Back to Main Press Page
Los Angeles Daily News
Tuesday, August 15, 2000
By Robert Monroe
NORTH HOLLYWOOD -- Even as a kid, Jason Labowitz was very particular
about how he played with his "Star Wars" action figures: half
were drafted into battle on the floor of his Van Nuys home, half
stayed in the original packaging.
They'll be worth something some day, the 8-year-old would say.
Now Labowitz and his brother, Aaron, cater to kindred spirits
out of a North Hollywood warehouse, cashing in on the evergreen
market for "Star Wars" toys and hot-and-cold markets for those
tied to other movies. What they sell are all manner of action
figures from "Star Trek" to "Farscape," a new Sci-Fi Channel
They need no proof action figures are worth something to lots of
people. Their online toy retailing business, Entertainment Earth,
cleared $1.5 million in sales last year and they expect to double
that this year.
"We're not a 'dealer,' we're not a scalper," said Aaron
Labowitz, 32, distinguishing entertainmentearth.com from the
collectibles market. "If it's available now, we'll sell it now at
a regular retail price."
That down-to-earth philosophy has made them a force to be
reckoned with. They say action figure maker Hasbro rates them among
the biggest sellers of its "Star Wars"-themed toys, behind only a
half-dozen giant retailers such as Toys 'R' Us and Wal-Mart. Hasbro
officials could not be reached to confirm that Thursday.
And their marketing and sales strategy should spell success,
analysts say. They sell only online and advertise mostly through
"Star Wars" fan Web sites, though they make a few appearances at
fan conventions. They offer a guarantee that the toys, and, of
course, their packaging, will be in mint condition when delivered.
Aaron Labowitz said Entertainment Earth tends to draw older
customers, collectors looking to fill out their ensembles of
figures related to, say, the movie "Austin Powers," the company's
second hottest seller.
"Parents tend to go to e-Toys," said Aaron, now a Granada
It's the collectors of the world that could keep Entertainment
Earth afloat, said Melissa Williams, an analyst with Gerard Klauer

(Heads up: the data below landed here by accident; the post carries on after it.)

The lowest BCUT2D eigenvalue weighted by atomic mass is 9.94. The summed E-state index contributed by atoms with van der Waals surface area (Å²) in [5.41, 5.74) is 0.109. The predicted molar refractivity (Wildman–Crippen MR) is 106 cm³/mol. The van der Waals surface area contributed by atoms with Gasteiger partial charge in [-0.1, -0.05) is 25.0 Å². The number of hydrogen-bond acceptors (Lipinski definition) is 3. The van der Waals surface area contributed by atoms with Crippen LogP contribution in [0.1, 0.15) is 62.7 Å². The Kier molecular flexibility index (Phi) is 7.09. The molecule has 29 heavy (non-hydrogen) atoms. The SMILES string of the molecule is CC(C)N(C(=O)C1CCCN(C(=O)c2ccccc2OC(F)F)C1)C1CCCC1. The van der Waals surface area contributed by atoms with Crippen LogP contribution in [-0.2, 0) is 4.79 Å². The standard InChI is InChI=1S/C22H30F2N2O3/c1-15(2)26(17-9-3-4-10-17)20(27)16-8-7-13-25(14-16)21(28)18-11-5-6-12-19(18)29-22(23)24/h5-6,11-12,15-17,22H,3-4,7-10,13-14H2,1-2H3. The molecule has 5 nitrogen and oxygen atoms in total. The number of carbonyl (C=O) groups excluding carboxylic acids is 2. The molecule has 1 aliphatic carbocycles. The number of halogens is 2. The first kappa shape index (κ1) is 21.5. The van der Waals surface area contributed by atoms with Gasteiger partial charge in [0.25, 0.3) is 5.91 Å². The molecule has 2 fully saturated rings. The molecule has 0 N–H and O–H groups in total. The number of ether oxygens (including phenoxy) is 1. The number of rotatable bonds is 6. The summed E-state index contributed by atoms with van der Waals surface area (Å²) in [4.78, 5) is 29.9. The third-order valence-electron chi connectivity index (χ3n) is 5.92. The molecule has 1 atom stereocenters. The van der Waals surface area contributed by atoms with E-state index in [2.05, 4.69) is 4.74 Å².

Mattison Co. Their penchant remains unquenched even in the absence
of new "Star Wars" movies, progenitors of 75 percent of
Entertainment Earth's business.
"It's a fad-driven business," Williams said. "(But) if you
target the market properly, then sales are very stable."
The distinction is fine between selling to collectors and
selling collector's items. Sticking to the retail price keeps the
Labowitzes on one side of the fence though some of their items fall
somewhere in between.
From them, you can buy the $30 light saber that makes lights and
sounds or the $1,500 exact replica light saber. You can buy a
$4,000 life-size replica of Darth Vader or a $1,000 replica of the
Terminator's metallic head. An entire Terminator skeleton is coming
Some of the items still in Entertainment Earth's stock weren't
collectors items until they had aged a bit. For example, you can
buy, for $57.99, a Millennium Falcon produced by Kenner in 1995
that most retailers don't sell anymore.
The brothers started the business in 1996 out of their garage
with $9,000 worth of action figures. Now they have seven employees
and a 17,000-square-foot office and warehouse decorated to the hilt
with "Star Wars" movie posters.
Through it all, none of Jason Labowitz's own 700- to 800-piece
collection of mini Luke Skywalkers and Darth Vaders was depleted to
"It never even crossed my mind," said the 30-year-old Sherman
Oaks resident. "Collectors aren't in it to sell. They're in it to
enjoy the collection."